Objectives. This survey of members of the American Academy of Pediatrics (AAP) was initiated by the AAP Committee on Pediatric AIDS to assess the knowledge, attitudes, and behaviors of pediatricians regarding prenatal and neonatal screening as a means to reduce mother-to-child transmission of human immunodeficiency virus (HIV).
Methods. The survey consisted of a 4-page, self-administered questionnaire, which was mailed to a random sample of 1647 active US members of the AAP. The original and 5 subsequent mailings to nonresponders were conducted from July to November 2001.
Results. Completed questionnaires were received from 982 pediatricians, for a response rate of 59.6%. Nearly all pediatricians (96.6%) agree on the importance of knowing the HIV status of pregnant women, and more than three-fourths (78.5%) do not think that HIV screening during pregnancy or postpartum should be limited to women with perceived risk for infection. Approximately 6 (58.5%) of 10 pediatricians indicate that they counsel or provide education on HIV screening to pregnant women or mothers of newborns whose HIV status is unknown; 41.5% do not. Pediatricians reported evaluating an average of 56 newborns each during the 3 months before the survey. The HIV infection status of the mother was unknown for 40.6% of these cases. During the same time period, pediatricians said that they discussed a newborn or maternal HIV screening test with only 10.4% of the mothers whose HIV infection status was unknown. Reasons given for not counseling mothers with unknown HIV infection status about maternal and/or newborn screening for HIV included low prevalence of HIV in the pediatrician’s practice area (65.4%), assessment by the pediatrician that the parents did not fit the profile of those “at risk” for HIV infection (56.1%), fear of offending the parents (50.2%), parental lack of understanding regarding the importance of screening (50.1%), and lack of sufficient time for counseling (44.4%).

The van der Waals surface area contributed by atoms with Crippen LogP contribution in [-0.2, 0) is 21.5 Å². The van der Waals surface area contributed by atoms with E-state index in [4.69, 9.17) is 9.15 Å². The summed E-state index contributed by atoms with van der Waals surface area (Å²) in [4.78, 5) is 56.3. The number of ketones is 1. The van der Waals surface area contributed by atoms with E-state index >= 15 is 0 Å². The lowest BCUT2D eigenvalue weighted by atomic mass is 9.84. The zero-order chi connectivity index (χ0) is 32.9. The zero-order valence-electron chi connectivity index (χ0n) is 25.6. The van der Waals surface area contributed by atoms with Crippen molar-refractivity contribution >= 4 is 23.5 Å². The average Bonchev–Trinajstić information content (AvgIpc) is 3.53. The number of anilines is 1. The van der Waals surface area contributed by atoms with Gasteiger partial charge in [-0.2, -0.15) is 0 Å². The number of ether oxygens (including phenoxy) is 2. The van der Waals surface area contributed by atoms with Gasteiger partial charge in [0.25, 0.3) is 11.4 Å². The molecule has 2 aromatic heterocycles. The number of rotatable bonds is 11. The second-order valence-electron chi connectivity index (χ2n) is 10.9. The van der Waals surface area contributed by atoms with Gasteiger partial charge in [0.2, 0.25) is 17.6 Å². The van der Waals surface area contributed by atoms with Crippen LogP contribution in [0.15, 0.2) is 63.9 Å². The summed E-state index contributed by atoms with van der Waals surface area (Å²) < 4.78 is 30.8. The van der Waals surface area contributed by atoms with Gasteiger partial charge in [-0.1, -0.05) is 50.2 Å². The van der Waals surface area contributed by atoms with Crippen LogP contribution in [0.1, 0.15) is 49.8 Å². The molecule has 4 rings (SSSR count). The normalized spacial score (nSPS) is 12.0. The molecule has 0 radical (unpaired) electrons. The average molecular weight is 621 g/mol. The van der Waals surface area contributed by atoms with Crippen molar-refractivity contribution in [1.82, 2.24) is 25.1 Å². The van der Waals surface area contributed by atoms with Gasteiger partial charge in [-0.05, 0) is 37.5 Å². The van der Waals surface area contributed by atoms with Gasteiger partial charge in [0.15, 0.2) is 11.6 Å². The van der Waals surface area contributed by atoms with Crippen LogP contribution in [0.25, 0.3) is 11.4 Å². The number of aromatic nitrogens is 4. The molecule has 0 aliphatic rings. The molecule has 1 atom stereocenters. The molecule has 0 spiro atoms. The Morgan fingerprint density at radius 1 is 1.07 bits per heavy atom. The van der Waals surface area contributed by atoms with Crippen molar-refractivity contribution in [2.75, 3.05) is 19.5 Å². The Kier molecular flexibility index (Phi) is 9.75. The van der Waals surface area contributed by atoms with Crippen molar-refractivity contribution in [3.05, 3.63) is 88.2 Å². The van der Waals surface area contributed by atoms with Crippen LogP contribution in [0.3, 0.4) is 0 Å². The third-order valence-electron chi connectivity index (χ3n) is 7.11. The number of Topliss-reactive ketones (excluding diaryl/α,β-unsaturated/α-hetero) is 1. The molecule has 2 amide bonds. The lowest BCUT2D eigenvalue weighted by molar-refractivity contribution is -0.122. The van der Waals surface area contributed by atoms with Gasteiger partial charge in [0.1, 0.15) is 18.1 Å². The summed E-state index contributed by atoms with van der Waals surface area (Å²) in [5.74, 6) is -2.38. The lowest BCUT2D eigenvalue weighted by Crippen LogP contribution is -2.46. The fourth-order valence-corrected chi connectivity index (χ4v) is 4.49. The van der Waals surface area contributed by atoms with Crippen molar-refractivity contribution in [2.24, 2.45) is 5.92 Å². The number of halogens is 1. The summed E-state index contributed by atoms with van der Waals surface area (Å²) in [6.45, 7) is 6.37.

Conclusions. Pediatricians exhibit a high degree of understanding of the importance of HIV screening as a means to reduce mother-to-child transmission of HIV, but this does not always translate into their clinical practices.
- Received February 18, 2003.
- Accepted July 8, 2003.
- Copyright © 2003 by the American Academy of Pediatrics